Mieczyslaw Weinberg Symphonies 2 and 7 have hidden depths

This release presents two Mieczyslaw Weinberg string symphonies. The Amadeus Chamber Orchestra of Polish Radio, under the direction of Anna Duczmal-Mroz, turns in a set of fine performances. These works, separated by a span of 18 years, are similar only in the choice of ensemble.

Weinberg in 1946 was just beginning to blossom under Soviet sponsorship. His Symphony No. 2 is a lyrical work, with soft dissonances adding piquancy to the music.

Weinberg’s music is often compared to that of his friend, Shostakovich. Here, I think, the style seems a little closer to Prokofiev’s.

When Weinberg composed his seventh symphony in 1964, he — and his world — were very different. He had survived the Zhdanovshcina of 1948 and the banning of his music. He was arrested in 1953 for Jewish bourgeois nationalism, and “officially rehabilitated.”

The 1964 Symphony No. 7 for string orchestra and harpsichord superficially seems to be a neoclassical work. But there’s a darkness at the heart of the score. The symphony starts out serenely. As it develops though, the dissonances become more prominent, ratcheting up the tension.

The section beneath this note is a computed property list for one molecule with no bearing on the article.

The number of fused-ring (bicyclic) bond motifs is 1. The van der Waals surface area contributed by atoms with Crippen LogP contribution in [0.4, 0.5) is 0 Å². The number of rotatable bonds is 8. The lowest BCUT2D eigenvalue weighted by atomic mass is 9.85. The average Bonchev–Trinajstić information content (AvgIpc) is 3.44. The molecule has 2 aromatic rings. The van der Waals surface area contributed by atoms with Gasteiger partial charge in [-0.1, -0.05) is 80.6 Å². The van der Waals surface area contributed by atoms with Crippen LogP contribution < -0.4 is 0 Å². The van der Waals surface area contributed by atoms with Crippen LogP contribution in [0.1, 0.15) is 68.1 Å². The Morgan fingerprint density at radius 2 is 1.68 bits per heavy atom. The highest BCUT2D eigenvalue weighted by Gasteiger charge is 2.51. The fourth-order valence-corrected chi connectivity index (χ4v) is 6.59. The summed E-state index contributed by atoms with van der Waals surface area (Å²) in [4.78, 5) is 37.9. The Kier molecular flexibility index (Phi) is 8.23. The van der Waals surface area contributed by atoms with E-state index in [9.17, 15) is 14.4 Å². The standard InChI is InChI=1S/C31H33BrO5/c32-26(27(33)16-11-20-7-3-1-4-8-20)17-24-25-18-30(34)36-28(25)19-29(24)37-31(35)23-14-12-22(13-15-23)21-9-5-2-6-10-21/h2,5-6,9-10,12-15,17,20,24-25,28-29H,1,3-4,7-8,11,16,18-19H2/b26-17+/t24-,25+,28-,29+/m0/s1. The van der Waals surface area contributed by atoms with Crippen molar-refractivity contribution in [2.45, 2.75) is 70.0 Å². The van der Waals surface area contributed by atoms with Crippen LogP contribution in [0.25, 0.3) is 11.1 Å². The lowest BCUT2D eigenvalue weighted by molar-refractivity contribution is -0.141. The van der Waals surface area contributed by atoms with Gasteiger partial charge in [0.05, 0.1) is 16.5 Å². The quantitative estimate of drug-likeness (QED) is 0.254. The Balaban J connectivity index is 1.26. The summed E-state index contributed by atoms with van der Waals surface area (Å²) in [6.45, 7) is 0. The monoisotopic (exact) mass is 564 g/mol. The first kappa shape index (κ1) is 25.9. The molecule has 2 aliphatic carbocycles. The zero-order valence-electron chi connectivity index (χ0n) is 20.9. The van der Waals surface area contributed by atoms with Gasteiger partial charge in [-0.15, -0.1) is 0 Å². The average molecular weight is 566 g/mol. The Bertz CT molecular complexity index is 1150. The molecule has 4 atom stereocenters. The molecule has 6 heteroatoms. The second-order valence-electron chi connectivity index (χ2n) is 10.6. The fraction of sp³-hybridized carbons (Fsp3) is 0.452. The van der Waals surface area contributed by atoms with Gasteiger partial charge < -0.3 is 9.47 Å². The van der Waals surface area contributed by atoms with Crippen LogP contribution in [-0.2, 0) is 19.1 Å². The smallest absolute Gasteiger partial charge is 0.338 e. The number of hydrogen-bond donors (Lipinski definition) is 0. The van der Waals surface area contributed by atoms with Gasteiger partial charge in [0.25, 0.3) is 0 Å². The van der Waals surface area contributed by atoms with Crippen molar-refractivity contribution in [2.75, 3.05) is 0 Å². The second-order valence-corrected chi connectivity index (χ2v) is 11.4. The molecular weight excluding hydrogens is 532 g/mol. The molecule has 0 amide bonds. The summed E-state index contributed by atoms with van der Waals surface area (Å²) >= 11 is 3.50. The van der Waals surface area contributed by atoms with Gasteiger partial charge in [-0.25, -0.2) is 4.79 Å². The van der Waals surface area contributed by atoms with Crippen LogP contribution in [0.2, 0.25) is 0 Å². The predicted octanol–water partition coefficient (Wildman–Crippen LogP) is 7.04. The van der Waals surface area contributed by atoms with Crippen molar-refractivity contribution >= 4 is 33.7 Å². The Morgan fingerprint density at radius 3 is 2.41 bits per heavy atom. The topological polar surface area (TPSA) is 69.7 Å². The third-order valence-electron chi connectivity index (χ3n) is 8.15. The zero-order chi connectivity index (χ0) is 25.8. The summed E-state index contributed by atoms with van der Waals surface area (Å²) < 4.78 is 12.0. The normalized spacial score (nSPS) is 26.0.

At times, the harpsichord seems at odds with the strings. The music sounds fragmented compared to the Second Symphony. And even in the lyrical passages, there’s a hint that something’s not quite right.

Anna Duczmal-Mroz seems to understand the differences between these two works. The Second Symphony sounds relaxed, with full, beautiful ensembles. The Seventh Symphony has a distinct edge to it, and an intensity that reminded me of Shostakovich’s Chamber Symphony Op. 110a.

This is a worthy addition to Dux’s exploration of Weinberg’s music.

Mieczyslaw Weinberg: Symphonies Nos. 2 and 7
Amadeus Chamber Orchestra of Polish Radio; Anna Duczmal-Mroz, conductor
DUX 1613

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